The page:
Home / News / Oral Statement made by TCHRD on behalf of International Fellowship of Reconciliation

Oral Statement made by TCHRD on behalf of International Fellowship of Reconciliation

Norzin Dolma presenting oral statement at 61st Session of the UN Commission on Human Rights.
Norzin Dolma presenting oral statement at 61st Session of the UN Commission on Human Rights.

Oral Statement made by Norzin Dolma on behalf of International Fellowship of Reconciliation.

61st Session of the UN Commission on Human rights
5 April 2005

Item 11e: Civil & Political Rights including the question of Religious Intolerance

For the past several years, the International Fellowship of Reconciliation (IFOR) has regularly reported on matters concerning the gross and systematic violation of religious freedom in Tibet to the members of this commission.

This year we would like to draw attention to the publication of a booklet, entitled “Strike Hard Campaign: China’s Crackdown on Political Dissidence, by the Tibetan Center for Human Rights and Democracy (TCHRD). The TC HRD has produced an authoritative account of the strategy and tactics employed by Chinese government officials to suppress political dissidence in Tibet.

In April 1996, the Chinese government launched the “Strike Hard” campaign in the Tibet Autonomous Region (TAR). Although in other parts of China the campaing was designed to combat crime, in Tibet it was directed against “splittist activity” and focused on the suppression of political dissent in religious institutions.

A major instrument of control in connection with the campaign has been “patriotic re-education”. The purpose of “patriotic re-education” is to adapt Tibetan Buddhism to socialist norms and to enforce regulations governing the management of monasteries and convents and the registration of resident clergy. Although the initial “Strike Hard” campaign officially ended in July 1996, in Tibet the campaign continued under the cover of “patriotic re-education”.

In practice, “patriotic re-education” is conducted by work teams, recruited from the Public Security Bureau, who visit religious institutions for extended periods of time and instruct the monks and nuns on the “proper” understanding of Tibetan religion and history. In the course of their training sessions, the teams strive to identify and expel those clergy members whom they deem unpatriotic and to extract loyalty pledges from the rest. The five-point loyalty oath includes a statement regarding the historical unity of Tibet and China, a denunciation of the Dalai lama, and the recognition of the Chinese appointed Panchen Lama. The work teams also establish “Democratic Management Committees” within the institutions whose task it is to monitor activities and to ensure that regulations put in place by the work teams are carried out.

The campaign has also introduced a number of other restrictive measures. It has imposed a ban on admitting monks and nuns under the age of 18 years and enforces a mandatory retirement age of 65 years. All other clergy are required to register with the local Democratic Management Committees which set a ceiling on the number of monks and nuns allowed to stay and study at the convents.

According to Chinese government sources, by September 1997, work teams had visited virtually all of the 1’787 monasteries and temples registered in Tibet and had “re-education” at least 30’000 of the estimated 46,000 monks and nuns had been expelled from their religious institutions, while 294 had been arrested with 14 deaths reported. In addition, at least six religious institutions were completely closed down.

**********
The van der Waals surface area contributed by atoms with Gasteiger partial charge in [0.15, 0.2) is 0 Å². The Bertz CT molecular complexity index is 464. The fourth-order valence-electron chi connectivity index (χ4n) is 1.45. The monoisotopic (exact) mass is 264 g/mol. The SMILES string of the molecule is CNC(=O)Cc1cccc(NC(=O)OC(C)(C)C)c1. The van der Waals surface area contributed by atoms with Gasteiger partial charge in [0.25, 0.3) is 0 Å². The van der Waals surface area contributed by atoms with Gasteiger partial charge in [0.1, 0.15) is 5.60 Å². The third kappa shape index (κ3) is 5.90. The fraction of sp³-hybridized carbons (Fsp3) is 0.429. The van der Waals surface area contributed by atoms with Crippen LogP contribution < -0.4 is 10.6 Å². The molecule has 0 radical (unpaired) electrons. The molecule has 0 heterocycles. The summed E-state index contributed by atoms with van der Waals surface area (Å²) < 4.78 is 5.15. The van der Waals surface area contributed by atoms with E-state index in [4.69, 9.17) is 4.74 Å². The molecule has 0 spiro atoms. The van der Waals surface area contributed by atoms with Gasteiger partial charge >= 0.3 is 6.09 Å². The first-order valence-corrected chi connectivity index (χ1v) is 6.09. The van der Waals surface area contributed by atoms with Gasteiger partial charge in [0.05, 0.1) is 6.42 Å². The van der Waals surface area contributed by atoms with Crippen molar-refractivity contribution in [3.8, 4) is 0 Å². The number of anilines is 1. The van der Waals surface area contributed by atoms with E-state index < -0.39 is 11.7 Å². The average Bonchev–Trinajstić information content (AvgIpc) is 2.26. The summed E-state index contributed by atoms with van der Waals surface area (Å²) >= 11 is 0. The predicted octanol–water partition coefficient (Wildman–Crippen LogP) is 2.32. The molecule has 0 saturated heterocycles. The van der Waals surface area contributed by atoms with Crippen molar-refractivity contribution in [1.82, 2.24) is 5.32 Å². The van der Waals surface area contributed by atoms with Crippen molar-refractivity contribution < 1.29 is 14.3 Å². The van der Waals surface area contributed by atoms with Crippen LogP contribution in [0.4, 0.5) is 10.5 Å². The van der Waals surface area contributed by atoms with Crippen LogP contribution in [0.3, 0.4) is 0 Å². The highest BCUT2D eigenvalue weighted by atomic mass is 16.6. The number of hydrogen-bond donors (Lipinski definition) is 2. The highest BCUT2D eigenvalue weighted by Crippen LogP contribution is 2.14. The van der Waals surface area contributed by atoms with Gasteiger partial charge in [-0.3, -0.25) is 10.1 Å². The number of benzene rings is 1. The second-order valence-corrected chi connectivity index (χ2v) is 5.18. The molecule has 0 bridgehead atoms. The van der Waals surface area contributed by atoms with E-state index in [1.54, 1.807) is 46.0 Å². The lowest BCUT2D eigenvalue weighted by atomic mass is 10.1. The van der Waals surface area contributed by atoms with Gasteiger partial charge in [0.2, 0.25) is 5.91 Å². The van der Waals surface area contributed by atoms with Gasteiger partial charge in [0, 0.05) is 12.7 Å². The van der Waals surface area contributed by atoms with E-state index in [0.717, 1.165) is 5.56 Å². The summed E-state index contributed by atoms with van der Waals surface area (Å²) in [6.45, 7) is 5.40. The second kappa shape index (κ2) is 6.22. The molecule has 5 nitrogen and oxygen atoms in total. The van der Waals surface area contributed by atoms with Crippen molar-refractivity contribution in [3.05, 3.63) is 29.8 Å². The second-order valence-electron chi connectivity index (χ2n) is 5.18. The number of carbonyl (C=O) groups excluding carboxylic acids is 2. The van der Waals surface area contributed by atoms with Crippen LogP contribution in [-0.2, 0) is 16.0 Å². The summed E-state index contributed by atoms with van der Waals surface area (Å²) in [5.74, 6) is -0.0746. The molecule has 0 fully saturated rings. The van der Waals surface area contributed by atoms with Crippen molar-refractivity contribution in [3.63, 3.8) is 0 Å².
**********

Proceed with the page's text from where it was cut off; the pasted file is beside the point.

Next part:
In December 1997, the “patriotic re-education” campaign was extended to lay communities with work teams operating in agricultural communities, towns, cities, government organs, and schools. In 1998, the campaign was furthered extended to Tibetan religious institutions and lay communities in Qinghai, Sichuan and Gansu provinces. In 2000, the Chinese government announced that the “patriotic re-education” campaign had concluded.

In April 2001, however, the “Strike Hard” campaign was officially re-launched in the TAR and was extended to other Tibetan areas in China. One of the most dramatic interventions involved the Serthar Tibetan Buddhist Institute, located in Kardze Prefecture, Sichuan Province. Claiming overcrowding and unsanitary conditions, the local authorities issued an expulsion order for more than 7’000 resident students. Work teams carried out the order and eventually more than one thousand dwellings were destroyed and thousands of monks and nuns evicted.

By August 2004, the total number of number of resident clergy expelled from their institutions during the eight years of the campaign was estimated at 11’383.

Since its initial implementation in 1996, the “Strike Hard” campaign has had serious implications for the freedom of religion and belief in Tibet. “Patriotic re-education” has involved systematic measures of control over the religious community, including restrictions on teaching, mandatory loyalty oaths, expulsions, arbitrary arrest and detention, interrogation by torture, even death. Given the extent of the restrictions, especially those measures affecting the religious education of youth below the age of 18 years, the future of the Tibetan monastic tradition itself is in question.

In conclusion, the IFOR calls upon the members of the Commission:
to condemn the grave and systematic violation of religious freedom in Tibet;
to request the Special Rapporteur on the Freedom of Religion and Belief to visit -China with a view to investigate the effects of the campaign of “patriotic re-education” on religious and lay communities in Tibet.

Check Also

The United Nations Continuing ‘Search’ for Tibet’s Panchen Lama

By Ngawang Choephel Drakmargyapon* “If I die, I think two to three years, I think …